On the morning after he returned from Walter Reed, Trump tweeted a seasonal flu death count of 100,000 lives and added that COVID-19 was “far less lethal” for most populations. More false claims at odds with data — the U.S. average for flu deaths over the past decade is 36,000, and experts said COVID-19 is more deadly for each age group over 30.
When Trump left the hospital, the U.S. death toll from COVID-19 was more than 200,000. Today it is more than 300,000. Meanwhile, this month the president has gone ahead with a series of indoor holiday parties.
The vaccine war
The vaccine disinformation campaign started in the spring but is still underway.
In April, blogs and social media users falsely claimed Democrats and powerful figures like Bill Gates wanted to use microchips to track which Americans had been vaccinated for the coronavirus. Now, false claims are taking aim at vaccines developed by Pfizer and BioNTech and other companies.
A blogger claimed Pfizer’s head of research said the coronavirus vaccine could cause female infertility. That’s false.
An alternative health website wrote that the vaccine could cause an array of life-threatening side effects, and that the FDA knew about it. The list included all possible — not confirmed— side effects.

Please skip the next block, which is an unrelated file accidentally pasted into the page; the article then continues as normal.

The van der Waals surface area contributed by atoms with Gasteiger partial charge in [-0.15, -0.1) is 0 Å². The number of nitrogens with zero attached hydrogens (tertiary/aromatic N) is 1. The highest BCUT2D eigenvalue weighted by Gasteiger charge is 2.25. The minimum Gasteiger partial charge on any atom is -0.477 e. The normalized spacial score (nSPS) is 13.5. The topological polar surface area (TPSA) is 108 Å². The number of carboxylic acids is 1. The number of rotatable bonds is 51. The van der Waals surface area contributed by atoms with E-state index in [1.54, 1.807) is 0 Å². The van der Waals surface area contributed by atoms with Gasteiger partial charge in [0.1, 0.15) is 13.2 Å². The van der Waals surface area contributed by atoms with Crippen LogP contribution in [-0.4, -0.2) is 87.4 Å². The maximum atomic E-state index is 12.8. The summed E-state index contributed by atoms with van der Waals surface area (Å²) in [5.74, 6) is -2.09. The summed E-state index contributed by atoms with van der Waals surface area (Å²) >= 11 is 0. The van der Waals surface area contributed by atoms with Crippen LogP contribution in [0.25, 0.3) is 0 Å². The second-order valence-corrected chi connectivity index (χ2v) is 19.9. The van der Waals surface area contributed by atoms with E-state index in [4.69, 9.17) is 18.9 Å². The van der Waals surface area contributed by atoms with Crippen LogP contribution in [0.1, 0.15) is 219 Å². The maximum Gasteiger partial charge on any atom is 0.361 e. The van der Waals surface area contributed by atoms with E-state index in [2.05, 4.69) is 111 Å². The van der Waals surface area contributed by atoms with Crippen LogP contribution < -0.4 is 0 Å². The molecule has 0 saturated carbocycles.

Social media users speculated that the federal government would force Americans to receive the vaccine. Neither Trump nor President-elect Joe Biden has advocated for that, and the federal government doesn’t have the power to mandate vaccines, anyway.
As is often the case with disinformation, the strategy is to deliver it with a charade of certainty.
“People are anxious and scared right now,” said Dr. Seema Yasmin, director of research and education programs at the Stanford Health Communication Initiative. “They’re looking for a whole picture.”
Most polls have shown far from universal acceptance of vaccines, with only 50% to 70% of respondents willing to take the vaccine. Black and Hispanic Americans are even less likely to take it so far.